By Abby Hughes
While Ryerson may no longer be a complete ghost town with a hybrid fall semester underway, many students say campus still looks barren.
Ryerson president Mohamed Lachemi announced on June 8 that some in-person classes and activities would resume during the fall 2021 term. Lachemi called this semester a “transition period” in preparation for a full return to campus by winter 2022.
In addition, the Sheldon & Tracy Levy Student Learning Centre (SLC), Mattamy Athletic Centre, Recreation and Athletic Centre, the university library and other services are also open to students with enhanced COVID-19 safety protocols.
Second-year creative industries student Jaedyn Townsley said when she heard the June announcement, it sounded like a fair compromise.
“I really want it to be a safe year too, so [a hybrid model] is a better option for now rather than fully going back to in-person courses,” said Townsley.
Expecting about a third of her courses to be in-person, Townsley moved from Niagara to Toronto to be closer to campus. She had already signed her lease when she found out she had no in-person courses in the fall term, she said.
“The profs are doing the best they can and the lectures are good,” said Townsley, despite feeling “somewhat ripped off.”
“Tuition prices don’t really reflect the amount we’re getting out of it,” she added.
“I really want it to be a safe year too, so a hybrid model is a better option for now rather than fully going back to in-person courses”
For that reason, radio and television arts (RTA) associate professor Marion Coomey said she’s glad to be on campus to teach studio-intensive classes this fall.
“I’m really happy I get to work with students in the studio setting where they want to be,” Coomey said. “It’s much more creative for them and better for me to teach them in the studio setting.”
Coomey said the university’s COVID-19 protocols have been very clear so far, making the classroom feel safe.
“I walked into the studio and, in many ways, it felt like I was there yesterday,” Coomey said of her first day back on campus. Aside from COVID-19 protocol posters, masking, fewer students in class at a time and contact tracing, she said it “felt like a regular class.”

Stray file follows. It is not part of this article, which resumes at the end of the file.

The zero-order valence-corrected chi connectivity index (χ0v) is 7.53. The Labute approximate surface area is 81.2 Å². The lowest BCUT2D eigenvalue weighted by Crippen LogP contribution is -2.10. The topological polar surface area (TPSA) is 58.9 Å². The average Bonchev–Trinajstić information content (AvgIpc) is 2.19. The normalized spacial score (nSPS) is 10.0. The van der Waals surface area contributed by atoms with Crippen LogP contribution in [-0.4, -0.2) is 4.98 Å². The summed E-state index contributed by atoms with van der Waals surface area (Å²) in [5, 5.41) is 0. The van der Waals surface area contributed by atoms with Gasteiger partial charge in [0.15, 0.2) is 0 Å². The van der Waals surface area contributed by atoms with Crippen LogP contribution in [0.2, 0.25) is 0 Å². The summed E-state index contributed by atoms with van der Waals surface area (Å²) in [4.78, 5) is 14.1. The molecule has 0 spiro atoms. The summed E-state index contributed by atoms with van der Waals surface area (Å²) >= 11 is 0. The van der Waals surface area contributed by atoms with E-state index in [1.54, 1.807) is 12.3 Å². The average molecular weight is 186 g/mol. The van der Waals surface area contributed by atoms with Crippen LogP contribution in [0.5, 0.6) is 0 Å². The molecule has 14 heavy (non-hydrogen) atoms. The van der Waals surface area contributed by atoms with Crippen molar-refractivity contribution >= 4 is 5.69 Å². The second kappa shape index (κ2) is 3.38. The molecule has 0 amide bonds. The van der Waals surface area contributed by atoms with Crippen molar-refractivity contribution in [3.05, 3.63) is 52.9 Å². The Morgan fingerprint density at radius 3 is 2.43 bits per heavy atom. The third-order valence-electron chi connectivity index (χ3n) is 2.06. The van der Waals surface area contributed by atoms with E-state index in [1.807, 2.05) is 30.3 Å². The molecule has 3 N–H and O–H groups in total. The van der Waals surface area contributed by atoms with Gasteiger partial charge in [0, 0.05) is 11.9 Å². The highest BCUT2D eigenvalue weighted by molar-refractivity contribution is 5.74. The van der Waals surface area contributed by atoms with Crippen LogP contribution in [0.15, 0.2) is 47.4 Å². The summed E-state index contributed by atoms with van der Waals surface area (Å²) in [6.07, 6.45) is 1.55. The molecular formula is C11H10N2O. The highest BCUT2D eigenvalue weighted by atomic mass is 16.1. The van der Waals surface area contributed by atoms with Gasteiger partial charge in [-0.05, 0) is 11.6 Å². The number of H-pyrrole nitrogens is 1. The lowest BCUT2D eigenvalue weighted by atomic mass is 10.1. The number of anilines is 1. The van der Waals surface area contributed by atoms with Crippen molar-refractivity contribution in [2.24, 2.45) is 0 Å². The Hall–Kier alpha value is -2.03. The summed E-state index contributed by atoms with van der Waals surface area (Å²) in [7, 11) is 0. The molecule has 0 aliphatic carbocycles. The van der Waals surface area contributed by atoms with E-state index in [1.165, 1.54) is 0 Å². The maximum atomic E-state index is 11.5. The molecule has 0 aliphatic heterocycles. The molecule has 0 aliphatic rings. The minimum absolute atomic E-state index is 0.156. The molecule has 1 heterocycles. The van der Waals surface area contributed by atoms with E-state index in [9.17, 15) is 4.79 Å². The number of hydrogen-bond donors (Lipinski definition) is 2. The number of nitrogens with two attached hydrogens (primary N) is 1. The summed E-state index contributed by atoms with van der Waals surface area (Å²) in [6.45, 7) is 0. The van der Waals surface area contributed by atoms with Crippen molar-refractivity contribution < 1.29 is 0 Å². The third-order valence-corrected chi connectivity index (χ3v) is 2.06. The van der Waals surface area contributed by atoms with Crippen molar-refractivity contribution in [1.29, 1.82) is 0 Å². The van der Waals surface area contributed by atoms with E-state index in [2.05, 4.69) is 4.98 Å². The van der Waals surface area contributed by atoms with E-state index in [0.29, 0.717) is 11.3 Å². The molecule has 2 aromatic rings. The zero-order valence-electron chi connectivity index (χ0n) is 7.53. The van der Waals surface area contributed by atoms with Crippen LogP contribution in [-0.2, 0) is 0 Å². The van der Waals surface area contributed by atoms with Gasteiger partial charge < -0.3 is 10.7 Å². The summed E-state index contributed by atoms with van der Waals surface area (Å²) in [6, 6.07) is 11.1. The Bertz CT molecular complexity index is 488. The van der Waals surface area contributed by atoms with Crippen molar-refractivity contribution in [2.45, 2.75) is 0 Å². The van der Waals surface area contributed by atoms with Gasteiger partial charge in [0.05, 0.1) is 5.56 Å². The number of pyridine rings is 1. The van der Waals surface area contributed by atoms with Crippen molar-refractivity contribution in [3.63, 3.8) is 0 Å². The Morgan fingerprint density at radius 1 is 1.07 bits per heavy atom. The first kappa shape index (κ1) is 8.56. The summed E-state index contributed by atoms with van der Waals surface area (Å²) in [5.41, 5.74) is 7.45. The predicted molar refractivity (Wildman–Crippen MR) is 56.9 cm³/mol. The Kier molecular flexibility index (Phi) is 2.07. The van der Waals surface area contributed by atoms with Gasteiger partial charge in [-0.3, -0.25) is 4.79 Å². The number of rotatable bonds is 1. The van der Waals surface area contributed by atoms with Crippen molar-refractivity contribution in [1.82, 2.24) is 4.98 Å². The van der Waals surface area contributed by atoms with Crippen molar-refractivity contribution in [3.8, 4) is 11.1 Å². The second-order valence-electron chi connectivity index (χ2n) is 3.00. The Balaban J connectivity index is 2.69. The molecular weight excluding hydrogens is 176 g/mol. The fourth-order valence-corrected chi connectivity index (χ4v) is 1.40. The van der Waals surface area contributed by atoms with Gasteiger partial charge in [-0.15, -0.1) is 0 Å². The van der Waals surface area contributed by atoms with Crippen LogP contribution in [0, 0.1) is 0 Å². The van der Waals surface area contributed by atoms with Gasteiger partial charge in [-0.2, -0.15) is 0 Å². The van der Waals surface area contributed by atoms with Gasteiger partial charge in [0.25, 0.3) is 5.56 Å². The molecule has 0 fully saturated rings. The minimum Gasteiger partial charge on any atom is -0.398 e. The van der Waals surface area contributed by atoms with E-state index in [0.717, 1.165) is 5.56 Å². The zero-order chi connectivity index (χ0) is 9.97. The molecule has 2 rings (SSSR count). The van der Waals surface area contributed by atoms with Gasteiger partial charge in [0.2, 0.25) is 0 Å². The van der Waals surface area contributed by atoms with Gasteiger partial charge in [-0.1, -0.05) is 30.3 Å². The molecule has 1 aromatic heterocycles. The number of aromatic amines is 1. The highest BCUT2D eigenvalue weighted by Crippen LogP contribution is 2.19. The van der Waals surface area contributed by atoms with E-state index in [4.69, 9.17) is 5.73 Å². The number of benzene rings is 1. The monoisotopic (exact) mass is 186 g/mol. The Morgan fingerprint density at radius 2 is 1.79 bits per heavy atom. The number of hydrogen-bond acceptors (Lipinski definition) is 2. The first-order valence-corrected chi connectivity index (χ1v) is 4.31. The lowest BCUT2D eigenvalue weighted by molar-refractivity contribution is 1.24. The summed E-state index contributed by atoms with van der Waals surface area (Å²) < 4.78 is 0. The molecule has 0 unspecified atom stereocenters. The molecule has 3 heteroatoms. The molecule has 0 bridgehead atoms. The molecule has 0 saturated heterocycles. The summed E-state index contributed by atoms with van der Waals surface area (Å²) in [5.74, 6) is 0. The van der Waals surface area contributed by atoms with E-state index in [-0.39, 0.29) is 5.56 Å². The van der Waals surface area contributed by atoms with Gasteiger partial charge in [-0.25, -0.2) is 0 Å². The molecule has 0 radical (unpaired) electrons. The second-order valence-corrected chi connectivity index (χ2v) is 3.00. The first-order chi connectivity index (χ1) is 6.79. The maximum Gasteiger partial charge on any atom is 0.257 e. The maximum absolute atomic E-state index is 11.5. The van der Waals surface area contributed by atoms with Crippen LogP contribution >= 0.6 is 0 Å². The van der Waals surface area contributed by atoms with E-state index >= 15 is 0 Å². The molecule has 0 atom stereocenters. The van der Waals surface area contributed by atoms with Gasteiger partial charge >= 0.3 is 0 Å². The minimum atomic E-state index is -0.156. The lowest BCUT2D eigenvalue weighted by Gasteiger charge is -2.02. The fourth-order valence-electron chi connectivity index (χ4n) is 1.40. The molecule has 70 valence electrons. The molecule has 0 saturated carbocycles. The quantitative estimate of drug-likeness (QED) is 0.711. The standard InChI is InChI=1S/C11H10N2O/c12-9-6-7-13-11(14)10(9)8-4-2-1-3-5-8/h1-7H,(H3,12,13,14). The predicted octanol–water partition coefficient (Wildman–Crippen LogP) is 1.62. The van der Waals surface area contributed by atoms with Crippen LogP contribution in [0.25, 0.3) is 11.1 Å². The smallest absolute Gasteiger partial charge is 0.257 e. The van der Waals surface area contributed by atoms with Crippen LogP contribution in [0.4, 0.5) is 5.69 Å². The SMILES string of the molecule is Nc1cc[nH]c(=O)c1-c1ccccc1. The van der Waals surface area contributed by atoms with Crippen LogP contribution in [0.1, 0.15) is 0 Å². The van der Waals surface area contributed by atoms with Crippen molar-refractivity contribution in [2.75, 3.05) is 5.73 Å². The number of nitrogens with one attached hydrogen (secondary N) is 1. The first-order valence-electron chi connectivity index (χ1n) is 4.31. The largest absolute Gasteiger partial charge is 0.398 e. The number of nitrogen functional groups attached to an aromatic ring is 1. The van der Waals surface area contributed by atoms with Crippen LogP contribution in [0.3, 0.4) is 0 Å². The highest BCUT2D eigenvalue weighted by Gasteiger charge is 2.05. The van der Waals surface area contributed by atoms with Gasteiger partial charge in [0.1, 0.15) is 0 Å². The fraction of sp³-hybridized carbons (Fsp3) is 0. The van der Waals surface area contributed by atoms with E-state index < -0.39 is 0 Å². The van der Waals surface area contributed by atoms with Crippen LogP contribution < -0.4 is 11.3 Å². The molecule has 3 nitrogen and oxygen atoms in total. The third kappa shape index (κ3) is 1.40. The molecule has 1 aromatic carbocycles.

At the RTA School of Media, Coomey said faculty members were asked what classes they hoped to teach in a hybrid model and to provide their reasoning and logistics of hybrid delivery for those courses.
Requests for hybrid courses were either approved or denied by program administrators.
Coomey said one of her students commutes an hour to school for her 9 a.m. hybrid class on Mondays. That student, and all but one student in Coomey’s Monday class, said they still wanted to attend the class in person for sessions that were less hands-on.
Coomey added that the social aspect of in-person learning is a driving force for students.
“I feel like I’m so disconnected from the school. It’s been so hard to make friends and get involved”
Bianca Perry, a second-year psychology student, said she feels like she’s missed out on the social environment of student life. Like Townsley, all of her courses are online this term.
“I feel like I’m so disconnected from the school. It’s been so hard to make friends and get involved,” said Perry.
She added that once students get in a pattern of staying at home for class, it’s tough to break the habit and venture out to meet new people.
Perry said she’s glad the school has made services like the SLC open to students, which help combat the disconnect she feels. She plans to attend one class per week from the SLC to create a sense of normalcy within her education.
As well as students, faculty members are also reliving the challenges that come with online course delivery.
Mahdi Roghanizad, an assistant professor in Ryerson’s human resource management and organizational behaviour department, researches the social psychology of virtual communication.
In a study conducted by Roghanizad and professors Roderick White and Derrick Neufeld at Western University’s Ivey Business School, participants tried to predict how cooperative a stranger was when interacting both in-person and via video call.
The study found that those communicating by video were less accurate in predicting the behaviour of the other person than those who communicated face-to-face.
Backed up by research in the field of evolutionary psychology, Roghanizad said his research shows our brains are “hardwired for face-to-face interaction.”
“The underlying personal, friendly relationship I can build with my students face-to-face, it’s almost impossible to make in Zoom classes”
While his research was on predicting the cooperativeness of a stranger rather than online learning, he sees similar difficulties in his classes when trying to build friendly relationships over Zoom.
“The underlying personal, friendly relationship I can build with my students face-to-face, it’s almost impossible to make in Zoom classes.”
Roghanizad is teaching entirely remotely, making this hybrid term no different from the previous school year for him.
Without the ability to read body language and facial expressions, as most students have their cameras off, Roghanizad said he can’t tell if students are grasping a concept or need more explanation.
“You don’t have to do much research to see that the disconnect between students and teachers is a serious issue in Zoom classes,” said Roghanizad.
Most students and faculty are taking a communal-yet-disappointed stance in getting through another semester plagued by COVID-19.
“If everyone does their part, we can slowly get back to normal,” Bianca Perry said. “It’s just hard to be optimistic when we don’t see much changing.”